... stupefying encounters in the University Admin block and the Department of English.
... indulgent smiles at the Charminar and the unmitigated beauty of the University campus.
... as the elder sibling liked to tell me, "becoming an adult" and my unbearable lightness of being.
... and lastly but most importantly, an astonishing four rolls of film!

As always, many stories to tell and even more post-promises to keep. See you at my next, yes? :-)

Friday, February 03, 2006

Sub: Leave of Absence

Dear Reader,

I would like to request leave of absence for a week - from the 4th of February till the 12th of February 2006. I know I promised you there would be no more dereliction of duty (and interest) but circumstances conspire to make me journey to Hyderabad.

My Masters' application package needs documents which can only be provided by the Department of English, University of Hyderabad. These, of course, could be procured in absentia but being the government institution that the university is, I must personally ensure that my application does not need to fear the Ides of March.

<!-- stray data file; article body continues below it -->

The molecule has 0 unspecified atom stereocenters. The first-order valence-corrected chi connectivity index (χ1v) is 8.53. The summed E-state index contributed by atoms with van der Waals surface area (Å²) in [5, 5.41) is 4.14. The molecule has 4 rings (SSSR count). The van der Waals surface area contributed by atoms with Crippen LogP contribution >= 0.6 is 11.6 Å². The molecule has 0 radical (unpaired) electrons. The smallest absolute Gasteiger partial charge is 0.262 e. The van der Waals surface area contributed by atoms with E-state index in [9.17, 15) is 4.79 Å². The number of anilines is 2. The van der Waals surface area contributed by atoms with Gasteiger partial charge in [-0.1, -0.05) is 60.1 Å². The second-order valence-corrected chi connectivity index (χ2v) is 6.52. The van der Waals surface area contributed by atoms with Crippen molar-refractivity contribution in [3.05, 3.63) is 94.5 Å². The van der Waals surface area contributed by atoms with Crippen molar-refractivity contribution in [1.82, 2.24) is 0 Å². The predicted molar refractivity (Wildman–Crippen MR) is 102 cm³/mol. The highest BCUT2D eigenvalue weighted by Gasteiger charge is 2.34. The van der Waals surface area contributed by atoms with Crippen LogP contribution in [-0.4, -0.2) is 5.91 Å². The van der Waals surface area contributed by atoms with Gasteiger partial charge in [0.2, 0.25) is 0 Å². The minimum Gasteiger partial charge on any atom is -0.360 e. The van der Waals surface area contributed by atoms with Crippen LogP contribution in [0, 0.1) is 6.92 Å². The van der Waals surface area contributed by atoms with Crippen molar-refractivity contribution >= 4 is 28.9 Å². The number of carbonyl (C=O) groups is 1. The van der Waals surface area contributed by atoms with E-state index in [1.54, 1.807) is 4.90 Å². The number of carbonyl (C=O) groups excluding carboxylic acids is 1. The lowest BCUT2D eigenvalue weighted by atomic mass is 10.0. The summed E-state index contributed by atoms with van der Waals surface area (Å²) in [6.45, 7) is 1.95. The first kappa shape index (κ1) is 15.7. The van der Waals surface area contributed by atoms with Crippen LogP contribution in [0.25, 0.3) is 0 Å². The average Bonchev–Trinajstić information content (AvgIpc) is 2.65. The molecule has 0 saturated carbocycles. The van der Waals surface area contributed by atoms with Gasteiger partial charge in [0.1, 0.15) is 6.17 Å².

I also have some other matters that require my urgent attention. I must admit that I am apprehensive about this trip. And yet hopeful of resolving everything and returning with a lighter sense of being than the past few months. Please hope things work out.

In conclusion, I promise to come back in one piece, without falling into the lake on campus at sunset, trying to get a good angle. Or get myself killed in the Old City, photographing the Charminar or Laad Bazaar. With your permission, I will not, at this moment, explain what these places are. I should like those images to speak for themselves and request your patience. I also promise to miss you with every mouthful of biryani.

Thank you for approving my leave,